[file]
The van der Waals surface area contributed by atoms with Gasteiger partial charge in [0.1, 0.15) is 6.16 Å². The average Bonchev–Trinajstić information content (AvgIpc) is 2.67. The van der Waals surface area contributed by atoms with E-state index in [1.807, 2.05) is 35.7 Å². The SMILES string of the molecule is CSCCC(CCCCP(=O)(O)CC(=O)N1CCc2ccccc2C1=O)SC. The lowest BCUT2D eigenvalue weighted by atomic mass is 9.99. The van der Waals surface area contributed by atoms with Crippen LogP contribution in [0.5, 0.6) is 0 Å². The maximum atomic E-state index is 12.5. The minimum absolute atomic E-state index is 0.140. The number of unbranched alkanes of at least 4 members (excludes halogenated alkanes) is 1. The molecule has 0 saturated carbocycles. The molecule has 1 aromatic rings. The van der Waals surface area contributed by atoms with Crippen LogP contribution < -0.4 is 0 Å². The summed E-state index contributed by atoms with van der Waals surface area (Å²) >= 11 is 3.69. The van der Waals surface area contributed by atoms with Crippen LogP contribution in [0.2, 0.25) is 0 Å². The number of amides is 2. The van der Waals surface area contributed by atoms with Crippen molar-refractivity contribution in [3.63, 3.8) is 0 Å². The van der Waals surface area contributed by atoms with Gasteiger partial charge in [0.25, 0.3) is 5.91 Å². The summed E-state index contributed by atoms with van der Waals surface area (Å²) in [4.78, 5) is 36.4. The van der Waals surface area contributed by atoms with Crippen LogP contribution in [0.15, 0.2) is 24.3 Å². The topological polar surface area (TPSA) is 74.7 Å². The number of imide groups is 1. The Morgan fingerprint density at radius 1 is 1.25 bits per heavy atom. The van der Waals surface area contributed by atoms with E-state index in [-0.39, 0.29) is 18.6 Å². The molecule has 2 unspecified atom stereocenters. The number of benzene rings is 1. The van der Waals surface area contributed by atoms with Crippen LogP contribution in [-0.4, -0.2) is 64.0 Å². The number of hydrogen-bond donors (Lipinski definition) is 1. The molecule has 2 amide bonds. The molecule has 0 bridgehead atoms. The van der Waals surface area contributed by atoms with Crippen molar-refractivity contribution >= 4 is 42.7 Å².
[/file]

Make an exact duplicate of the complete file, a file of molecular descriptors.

The van der Waals surface area contributed by atoms with Gasteiger partial charge in [0.1, 0.15) is 6.16 Å². The average Bonchev–Trinajstić information content (AvgIpc) is 2.67. The van der Waals surface area contributed by atoms with E-state index in [1.807, 2.05) is 35.7 Å². The SMILES string of the molecule is CSCCC(CCCCP(=O)(O)CC(=O)N1CCc2ccccc2C1=O)SC. The lowest BCUT2D eigenvalue weighted by atomic mass is 9.99. The van der Waals surface area contributed by atoms with Crippen LogP contribution in [0.5, 0.6) is 0 Å². The maximum atomic E-state index is 12.5. The minimum absolute atomic E-state index is 0.140. The number of unbranched alkanes of at least 4 members (excludes halogenated alkanes) is 1. The molecule has 0 saturated carbocycles. The molecule has 1 aromatic rings. The van der Waals surface area contributed by atoms with Crippen LogP contribution < -0.4 is 0 Å². The summed E-state index contributed by atoms with van der Waals surface area (Å²) >= 11 is 3.69. The van der Waals surface area contributed by atoms with Crippen LogP contribution in [0.2, 0.25) is 0 Å². The number of amides is 2. The van der Waals surface area contributed by atoms with Crippen molar-refractivity contribution in [3.63, 3.8) is 0 Å². The van der Waals surface area contributed by atoms with Gasteiger partial charge in [0.25, 0.3) is 5.91 Å². The summed E-state index contributed by atoms with van der Waals surface area (Å²) in [4.78, 5) is 36.4. The van der Waals surface area contributed by atoms with Crippen LogP contribution in [0.15, 0.2) is 24.3 Å². The topological polar surface area (TPSA) is 74.7 Å². The number of imide groups is 1. The Morgan fingerprint density at radius 1 is 1.25 bits per heavy atom. The van der Waals surface area contributed by atoms with E-state index in [-0.39, 0.29) is 18.6 Å². The molecule has 2 unspecified atom stereocenters. The number of benzene rings is 1. The van der Waals surface area contributed by atoms with Crippen LogP contribution in [-0.4, -0.2) is 64.0 Å². The number of hydrogen-bond donors (Lipinski definition) is 1. The molecule has 2 amide bonds. The molecule has 0 bridgehead atoms. The van der Waals surface area contributed by atoms with Crippen molar-refractivity contribution >= 4 is 42.7 Å².